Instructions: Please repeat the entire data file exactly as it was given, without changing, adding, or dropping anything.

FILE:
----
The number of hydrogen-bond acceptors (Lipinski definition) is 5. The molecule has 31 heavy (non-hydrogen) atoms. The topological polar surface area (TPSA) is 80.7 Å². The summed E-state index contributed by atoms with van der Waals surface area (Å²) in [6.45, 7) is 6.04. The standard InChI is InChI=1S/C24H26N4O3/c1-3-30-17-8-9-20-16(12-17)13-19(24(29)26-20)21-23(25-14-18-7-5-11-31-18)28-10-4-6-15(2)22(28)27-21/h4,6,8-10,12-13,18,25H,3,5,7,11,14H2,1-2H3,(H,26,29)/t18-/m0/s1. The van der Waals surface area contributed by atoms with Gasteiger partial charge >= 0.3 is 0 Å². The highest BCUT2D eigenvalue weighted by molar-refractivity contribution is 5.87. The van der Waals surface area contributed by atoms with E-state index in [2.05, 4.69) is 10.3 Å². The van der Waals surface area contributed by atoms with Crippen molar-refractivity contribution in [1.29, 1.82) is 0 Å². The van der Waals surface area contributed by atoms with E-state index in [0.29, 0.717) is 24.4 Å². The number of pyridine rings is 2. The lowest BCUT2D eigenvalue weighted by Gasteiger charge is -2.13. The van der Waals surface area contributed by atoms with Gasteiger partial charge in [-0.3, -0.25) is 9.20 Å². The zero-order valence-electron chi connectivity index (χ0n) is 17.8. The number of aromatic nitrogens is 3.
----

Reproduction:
The number of hydrogen-bond acceptors (Lipinski definition) is 5. The molecule has 31 heavy (non-hydrogen) atoms. The topological polar surface area (TPSA) is 80.7 Å². The summed E-state index contributed by atoms with van der Waals surface area (Å²) in [6.45, 7) is 6.04. The standard InChI is InChI=1S/C24H26N4O3/c1-3-30-17-8-9-20-16(12-17)13-19(24(29)26-20)21-23(25-14-18-7-5-11-31-18)28-10-4-6-15(2)22(28)27-21/h4,6,8-10,12-13,18,25H,3,5,7,11,14H2,1-2H3,(H,26,29)/t18-/m0/s1. The van der Waals surface area contributed by atoms with Gasteiger partial charge >= 0.3 is 0 Å². The highest BCUT2D eigenvalue weighted by molar-refractivity contribution is 5.87. The van der Waals surface area contributed by atoms with E-state index in [2.05, 4.69) is 10.3 Å². The van der Waals surface area contributed by atoms with Crippen molar-refractivity contribution in [1.29, 1.82) is 0 Å². The van der Waals surface area contributed by atoms with E-state index in [0.29, 0.717) is 24.4 Å². The number of pyridine rings is 2. The lowest BCUT2D eigenvalue weighted by Gasteiger charge is -2.13. The van der Waals surface area contributed by atoms with Gasteiger partial charge in [-0.3, -0.25) is 9.20 Å². The zero-order valence-electron chi connectivity index (χ0n) is 17.8. The number of aromatic nitrogens is 3.